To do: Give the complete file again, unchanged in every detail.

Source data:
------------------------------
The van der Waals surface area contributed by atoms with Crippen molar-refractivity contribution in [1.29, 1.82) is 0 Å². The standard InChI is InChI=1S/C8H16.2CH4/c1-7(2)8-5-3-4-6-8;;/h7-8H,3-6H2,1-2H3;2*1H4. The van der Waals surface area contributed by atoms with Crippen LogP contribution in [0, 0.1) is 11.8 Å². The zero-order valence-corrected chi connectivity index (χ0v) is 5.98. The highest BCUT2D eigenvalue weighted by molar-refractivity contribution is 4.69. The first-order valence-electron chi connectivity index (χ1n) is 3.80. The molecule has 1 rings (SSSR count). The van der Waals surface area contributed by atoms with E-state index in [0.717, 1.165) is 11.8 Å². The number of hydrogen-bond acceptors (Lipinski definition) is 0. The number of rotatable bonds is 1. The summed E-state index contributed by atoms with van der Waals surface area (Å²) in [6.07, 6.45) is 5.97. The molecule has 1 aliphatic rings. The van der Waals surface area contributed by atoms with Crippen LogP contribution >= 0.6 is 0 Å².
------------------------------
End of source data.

The van der Waals surface area contributed by atoms with Crippen molar-refractivity contribution in [1.29, 1.82) is 0 Å². The standard InChI is InChI=1S/C8H16.2CH4/c1-7(2)8-5-3-4-6-8;;/h7-8H,3-6H2,1-2H3;2*1H4. The van der Waals surface area contributed by atoms with Crippen LogP contribution in [0, 0.1) is 11.8 Å². The zero-order valence-corrected chi connectivity index (χ0v) is 5.98. The highest BCUT2D eigenvalue weighted by molar-refractivity contribution is 4.69. The first-order valence-electron chi connectivity index (χ1n) is 3.80. The molecule has 1 rings (SSSR count). The van der Waals surface area contributed by atoms with E-state index in [0.717, 1.165) is 11.8 Å². The number of hydrogen-bond acceptors (Lipinski definition) is 0. The number of rotatable bonds is 1. The summed E-state index contributed by atoms with van der Waals surface area (Å²) in [6.07, 6.45) is 5.97. The molecule has 1 aliphatic rings. The van der Waals surface area contributed by atoms with Crippen LogP contribution >= 0.6 is 0 Å².